Tom Bunbury, headmaster of Papplewick School, Ascot, says that a little love goes a long way
Schools are most often compared according to their ranking on league tables or the percentage of top grades their pupils achieve at A-level. But there’s no measurement of happiness in schools, or data to show which schools provide the happiest experience, and surely this is a far more fundamental measure of a school’s success?
I don’t believe the answer is ‘happiness lessons’, or that ‘mindfulness’ is a universal panacea. Rather, I believe that ‘kindness to others’ should permeate every member of a school’s community – from support staff, teachers and leaders through to the very hearts of the pupils themselves.
It is well known that the most content people are those who are naturally kind towards others. It is also well known that those who receive kindness are highly likely to behave in the same way towards others.
Children who experience kindness are far more likely to celebrate the success and individuality of others. Being the recipient of kindness gives children a quiet inner security (aren’t bullies always insecure?) and thus a contentment about who they are, which is so important to offset the need to project perfect images of oneself on social media.
How do you know if a school promotes kindness? The answer is, it has to be the top priority. Yes, even more important than exam results. I have often said to my pupils that ‘without kindness to others, we have nothing that is worth having at this school’. Kindness must be central to a school’s ethos, and it can be cultivated and taught many ways:
- The most prestigious prizes must be for kindness to others. In our school, boys and staff vote on the pupil who has shown the greatest enthusiasm for life, contribution to the community and, above all, kindness to others.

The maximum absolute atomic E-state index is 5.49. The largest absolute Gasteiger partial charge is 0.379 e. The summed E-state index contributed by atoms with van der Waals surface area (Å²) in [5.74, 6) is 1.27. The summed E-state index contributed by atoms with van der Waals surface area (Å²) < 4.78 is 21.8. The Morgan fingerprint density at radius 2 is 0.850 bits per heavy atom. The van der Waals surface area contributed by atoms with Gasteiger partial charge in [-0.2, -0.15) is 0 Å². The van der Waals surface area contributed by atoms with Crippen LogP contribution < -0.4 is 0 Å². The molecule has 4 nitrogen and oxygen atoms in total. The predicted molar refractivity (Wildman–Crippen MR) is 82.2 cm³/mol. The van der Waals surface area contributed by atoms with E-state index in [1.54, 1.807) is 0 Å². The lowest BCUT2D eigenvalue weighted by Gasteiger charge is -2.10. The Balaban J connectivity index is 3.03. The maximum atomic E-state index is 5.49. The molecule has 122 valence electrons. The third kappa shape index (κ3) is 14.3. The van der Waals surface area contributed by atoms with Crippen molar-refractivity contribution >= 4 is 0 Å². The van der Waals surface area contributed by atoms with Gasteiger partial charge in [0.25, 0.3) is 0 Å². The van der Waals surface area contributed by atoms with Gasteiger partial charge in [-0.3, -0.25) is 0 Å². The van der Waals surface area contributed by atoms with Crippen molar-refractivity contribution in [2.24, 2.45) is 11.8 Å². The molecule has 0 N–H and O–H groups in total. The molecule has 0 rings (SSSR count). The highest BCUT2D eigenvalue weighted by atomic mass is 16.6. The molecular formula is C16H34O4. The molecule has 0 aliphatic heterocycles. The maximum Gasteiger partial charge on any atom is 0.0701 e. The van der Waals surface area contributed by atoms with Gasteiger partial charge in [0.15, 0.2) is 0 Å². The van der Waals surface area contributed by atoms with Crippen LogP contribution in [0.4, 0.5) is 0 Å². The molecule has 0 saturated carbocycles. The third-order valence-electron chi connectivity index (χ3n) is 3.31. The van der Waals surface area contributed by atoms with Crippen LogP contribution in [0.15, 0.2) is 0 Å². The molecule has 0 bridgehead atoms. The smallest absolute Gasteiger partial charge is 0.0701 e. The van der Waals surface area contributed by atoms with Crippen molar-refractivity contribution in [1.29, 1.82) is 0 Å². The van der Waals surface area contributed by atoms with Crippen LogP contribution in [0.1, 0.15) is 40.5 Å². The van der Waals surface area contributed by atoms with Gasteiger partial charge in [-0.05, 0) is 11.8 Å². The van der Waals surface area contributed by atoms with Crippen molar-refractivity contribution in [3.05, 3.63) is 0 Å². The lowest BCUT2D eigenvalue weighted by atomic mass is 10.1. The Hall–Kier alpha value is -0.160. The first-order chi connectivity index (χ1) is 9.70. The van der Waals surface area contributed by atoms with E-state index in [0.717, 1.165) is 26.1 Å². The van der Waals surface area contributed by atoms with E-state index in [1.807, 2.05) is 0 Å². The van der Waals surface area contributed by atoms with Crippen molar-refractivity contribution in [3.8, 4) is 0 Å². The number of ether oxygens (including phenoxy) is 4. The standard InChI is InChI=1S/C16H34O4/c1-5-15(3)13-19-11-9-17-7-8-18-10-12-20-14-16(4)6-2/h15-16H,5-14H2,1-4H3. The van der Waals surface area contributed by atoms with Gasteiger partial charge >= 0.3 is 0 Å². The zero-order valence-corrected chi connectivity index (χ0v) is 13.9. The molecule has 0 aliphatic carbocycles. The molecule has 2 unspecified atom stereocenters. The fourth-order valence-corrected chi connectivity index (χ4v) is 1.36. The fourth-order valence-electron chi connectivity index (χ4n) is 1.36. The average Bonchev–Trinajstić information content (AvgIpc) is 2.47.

- All members of the school must believe that unkindness is totally unacceptable and act accordingly.
- A wider culture of trust must allow bystanders to stand up, and victims to come forward, free from anxiety.
- Kindness must be a key requirement when recruiting staff.
- Staff must work with parents in a three-way process with children, and all parents must buy into the culture too.
- With only one shot at childhood, humour and a sense of fun must also abound through children’s school lives; kindness will follow closely behind.
Finally, the message must be repeated constantly from the moment a pupil enters the school (by the end of the first morning being able to answer ‘what is this school’s number one priority?’), to the day he or she leaves, hopefully armed with the school’s most prestigious prize under their arm.
A school high up a ‘kindness’ table would almost certainly be a highly successful school by any other measure too, as kind children are content, and contentedness in turn breeds success.
At Papplewick, kindness is our number one priority, and our students are therefore destined to become, not only leaders of the future, but compassionate ones that benefit the world the most.